That's how Maggie saw it - but a Labour government or even a lesser Tory leader would have just rolled over and begged for more.

                        Maggie should have been made Empress Eternal, instead she was stabbed in the back by her own party.

                        Dr. S.
                        Imagine a ball of iron, the size of the sun. And once a year a tiny sparrow brushes its surface with the tip of its wing. And when that ball of iron, the size of the sun, is worn away to nothing, your punishment will barely have begun.

                        www.sinisterincorporated.co.uk

                        www.tabletown.co.uk

                        Comment


                        • #13
                          Originally posted by Doctor Sinister View Post
                          Maggie should have been made Empress Eternal, instead she was stabbed in the back by her own party.

                          Dr. S.


                          I still suspect that John Major had some fire in him, but was a bit shafted by the Tories becoming accident prone, Like the current mob are.
                          Winnie says
                          ---------------------------------
                          "He fell out of a Gestapo car, over a bridge, and onto a railway line. Then was run over by the Berlin Express.

                          It was an Accident."
                          Herr Flick.

                          Comment


                          • #14
                            Originally posted by johnbryan View Post
                            Except that it was a violent takeover of a sovereign portion of the British Empire. People died because of Argentina's actions. Several spirited skirmishes took place between the two powers during the invasion.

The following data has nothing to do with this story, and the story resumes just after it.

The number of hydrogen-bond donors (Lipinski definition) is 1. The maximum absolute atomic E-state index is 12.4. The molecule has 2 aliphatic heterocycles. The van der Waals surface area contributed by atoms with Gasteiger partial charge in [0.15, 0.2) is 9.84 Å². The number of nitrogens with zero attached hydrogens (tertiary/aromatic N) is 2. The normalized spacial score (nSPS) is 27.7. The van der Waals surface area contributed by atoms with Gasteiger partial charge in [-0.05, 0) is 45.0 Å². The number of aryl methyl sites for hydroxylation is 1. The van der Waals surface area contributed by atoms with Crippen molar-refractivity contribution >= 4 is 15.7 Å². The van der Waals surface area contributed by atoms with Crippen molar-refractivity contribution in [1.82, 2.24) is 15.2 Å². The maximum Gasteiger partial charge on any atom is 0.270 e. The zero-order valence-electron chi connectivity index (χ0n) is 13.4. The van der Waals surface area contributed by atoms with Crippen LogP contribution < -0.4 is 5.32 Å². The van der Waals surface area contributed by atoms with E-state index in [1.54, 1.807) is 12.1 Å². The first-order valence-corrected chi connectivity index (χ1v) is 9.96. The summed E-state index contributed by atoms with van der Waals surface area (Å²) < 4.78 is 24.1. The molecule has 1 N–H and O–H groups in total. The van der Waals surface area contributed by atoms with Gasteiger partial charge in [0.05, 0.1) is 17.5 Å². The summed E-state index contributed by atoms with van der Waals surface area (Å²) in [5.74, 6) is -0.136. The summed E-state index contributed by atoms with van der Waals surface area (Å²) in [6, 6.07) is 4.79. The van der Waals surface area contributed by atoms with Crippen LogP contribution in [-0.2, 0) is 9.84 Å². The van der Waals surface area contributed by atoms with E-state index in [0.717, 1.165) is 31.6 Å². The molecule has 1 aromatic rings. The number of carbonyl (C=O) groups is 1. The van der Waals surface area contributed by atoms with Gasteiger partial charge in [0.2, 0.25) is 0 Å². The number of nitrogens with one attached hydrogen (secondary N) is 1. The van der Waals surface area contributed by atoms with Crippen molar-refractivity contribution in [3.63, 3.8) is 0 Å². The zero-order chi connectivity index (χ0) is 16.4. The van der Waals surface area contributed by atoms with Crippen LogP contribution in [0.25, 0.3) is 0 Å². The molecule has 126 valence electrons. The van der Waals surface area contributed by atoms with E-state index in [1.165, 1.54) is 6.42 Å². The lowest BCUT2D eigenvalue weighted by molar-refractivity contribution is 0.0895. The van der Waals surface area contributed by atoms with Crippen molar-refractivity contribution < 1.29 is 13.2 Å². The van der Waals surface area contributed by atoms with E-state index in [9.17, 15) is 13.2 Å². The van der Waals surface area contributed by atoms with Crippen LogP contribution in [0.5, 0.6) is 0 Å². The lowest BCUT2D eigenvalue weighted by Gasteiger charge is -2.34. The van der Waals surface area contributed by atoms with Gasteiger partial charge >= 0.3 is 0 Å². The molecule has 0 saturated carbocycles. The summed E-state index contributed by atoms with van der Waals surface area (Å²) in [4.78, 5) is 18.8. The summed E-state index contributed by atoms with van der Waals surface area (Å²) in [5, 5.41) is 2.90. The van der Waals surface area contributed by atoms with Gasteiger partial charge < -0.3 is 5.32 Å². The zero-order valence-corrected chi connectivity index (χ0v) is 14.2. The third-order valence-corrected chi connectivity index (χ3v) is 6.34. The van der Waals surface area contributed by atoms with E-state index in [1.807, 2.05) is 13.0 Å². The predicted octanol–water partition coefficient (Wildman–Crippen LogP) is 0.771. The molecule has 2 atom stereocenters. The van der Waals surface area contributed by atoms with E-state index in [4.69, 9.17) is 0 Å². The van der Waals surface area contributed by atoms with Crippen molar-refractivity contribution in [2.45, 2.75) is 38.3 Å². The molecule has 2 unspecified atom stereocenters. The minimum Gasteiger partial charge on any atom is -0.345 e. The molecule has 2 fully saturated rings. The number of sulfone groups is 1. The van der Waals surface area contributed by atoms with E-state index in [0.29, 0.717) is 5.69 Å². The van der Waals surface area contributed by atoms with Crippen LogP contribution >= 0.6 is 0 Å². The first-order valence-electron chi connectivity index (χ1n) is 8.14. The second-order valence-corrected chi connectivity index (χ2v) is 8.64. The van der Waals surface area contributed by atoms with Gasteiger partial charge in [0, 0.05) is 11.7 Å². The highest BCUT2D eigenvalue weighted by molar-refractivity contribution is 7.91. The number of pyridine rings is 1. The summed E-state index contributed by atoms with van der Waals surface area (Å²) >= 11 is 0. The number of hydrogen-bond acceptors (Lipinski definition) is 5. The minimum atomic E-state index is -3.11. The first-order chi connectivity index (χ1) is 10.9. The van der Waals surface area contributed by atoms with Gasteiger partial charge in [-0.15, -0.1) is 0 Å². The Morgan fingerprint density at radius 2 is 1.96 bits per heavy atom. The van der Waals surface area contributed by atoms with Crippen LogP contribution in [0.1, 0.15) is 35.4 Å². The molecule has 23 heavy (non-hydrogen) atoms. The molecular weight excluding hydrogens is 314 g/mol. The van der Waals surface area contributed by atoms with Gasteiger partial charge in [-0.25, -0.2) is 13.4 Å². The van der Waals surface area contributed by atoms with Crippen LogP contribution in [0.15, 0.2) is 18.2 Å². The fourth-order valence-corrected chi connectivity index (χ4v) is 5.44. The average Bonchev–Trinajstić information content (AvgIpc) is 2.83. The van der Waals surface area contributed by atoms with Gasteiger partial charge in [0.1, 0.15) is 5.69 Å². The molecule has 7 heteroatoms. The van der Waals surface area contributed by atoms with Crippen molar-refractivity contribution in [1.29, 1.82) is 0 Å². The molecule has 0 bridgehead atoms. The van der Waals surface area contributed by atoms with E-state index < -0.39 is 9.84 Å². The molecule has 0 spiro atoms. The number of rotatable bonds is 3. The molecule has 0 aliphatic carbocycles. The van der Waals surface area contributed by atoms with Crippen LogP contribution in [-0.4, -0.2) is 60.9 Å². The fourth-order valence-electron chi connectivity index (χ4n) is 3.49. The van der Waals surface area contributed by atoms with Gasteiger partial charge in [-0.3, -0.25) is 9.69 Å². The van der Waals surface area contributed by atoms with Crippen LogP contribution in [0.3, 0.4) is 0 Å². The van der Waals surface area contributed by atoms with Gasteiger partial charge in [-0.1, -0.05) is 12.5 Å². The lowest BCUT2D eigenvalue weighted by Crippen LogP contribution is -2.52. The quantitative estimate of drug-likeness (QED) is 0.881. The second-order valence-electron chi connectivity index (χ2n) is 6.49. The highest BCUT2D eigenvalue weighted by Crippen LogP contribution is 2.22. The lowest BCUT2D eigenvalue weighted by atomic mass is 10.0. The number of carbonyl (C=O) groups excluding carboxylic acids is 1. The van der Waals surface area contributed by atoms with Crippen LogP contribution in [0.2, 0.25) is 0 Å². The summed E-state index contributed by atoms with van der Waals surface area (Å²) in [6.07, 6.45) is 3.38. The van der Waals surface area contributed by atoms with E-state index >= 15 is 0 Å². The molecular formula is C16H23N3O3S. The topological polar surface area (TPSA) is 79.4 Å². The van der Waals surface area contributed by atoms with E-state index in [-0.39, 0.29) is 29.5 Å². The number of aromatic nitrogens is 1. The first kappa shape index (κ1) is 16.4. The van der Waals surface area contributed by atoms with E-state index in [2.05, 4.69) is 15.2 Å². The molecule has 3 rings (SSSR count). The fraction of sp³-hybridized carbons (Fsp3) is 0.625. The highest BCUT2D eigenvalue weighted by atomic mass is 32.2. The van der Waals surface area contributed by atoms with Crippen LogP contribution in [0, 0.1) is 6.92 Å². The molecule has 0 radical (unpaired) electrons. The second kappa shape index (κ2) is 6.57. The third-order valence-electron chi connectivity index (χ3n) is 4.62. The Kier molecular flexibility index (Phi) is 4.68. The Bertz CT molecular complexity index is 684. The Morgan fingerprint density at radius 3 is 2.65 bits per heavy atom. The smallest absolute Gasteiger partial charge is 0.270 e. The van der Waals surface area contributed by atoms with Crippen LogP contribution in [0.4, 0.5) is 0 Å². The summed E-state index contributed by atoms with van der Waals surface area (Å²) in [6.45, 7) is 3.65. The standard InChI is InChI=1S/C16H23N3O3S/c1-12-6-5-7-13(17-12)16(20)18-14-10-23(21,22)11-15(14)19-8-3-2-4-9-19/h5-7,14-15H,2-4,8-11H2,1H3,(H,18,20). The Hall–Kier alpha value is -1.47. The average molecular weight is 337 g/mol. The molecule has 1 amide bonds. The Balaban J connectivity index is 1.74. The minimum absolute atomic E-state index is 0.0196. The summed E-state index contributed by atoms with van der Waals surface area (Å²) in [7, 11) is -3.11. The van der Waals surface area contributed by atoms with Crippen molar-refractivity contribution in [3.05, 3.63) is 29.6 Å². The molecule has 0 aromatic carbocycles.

This was a gross insult to the UK that could not simply be borne nor ignored, if they wanted to continue to be viewed throughout the world as a viable, international, power.
                            Legally you are correct. Morally you are correct. How many politicians can you name that rate high in both categories? Apparently Gen. Galtieri could not name any - and the rest is history.
                            Any metaphor will tear if stretched over too much reality.

                            Questions about our site? See the FAQ.

                            Comment


                            • #15
                              Originally posted by johnbryan View Post
                              Except that it was a violent takeover of a sovereign portion of the British Empire. People died because of Argentina's actions. Several spirited skirmishes took place between the two powers during the invasion.

                              This was a gross insult to the UK that could not simply be borne nor ignored, if they wanted to continue to be viewed throughout the world as a viable, international, power.
                              I agree with what you're saying, but my point was that had Galtieri waited for the sale of the aircraft carriers, in all probability, we would have been unable to have retaken the Islands by force, unless we chose to park a few subs off the islands and starve the Argentine forces into submission.

                              Originally posted by Doctor Sinister
                              That's how Maggie saw it - but a Labour government or even a lesser Tory leader would have just rolled over and begged for more.

                              Maggie should have been made Empress Eternal, instead she was stabbed in the back by her own party.

                              Dr. S.
                              Well, lets not forget it was Thatcher's government which was negotiating the sale of the same aircraft carriers which we later relied on.

                              As with most things in life, the key to success in the Falklands was timing - and the junta's miscalculation led to a lot of deaths on both sides in a war which could have been avoided.
                              Goering: What can I do for you?

                              Moelders: Upgraded engines for my Bf 109s.

                              Galland:
                              A squadron of Spitfires.

                              It is said that Goering then lost his temper.

                              Comment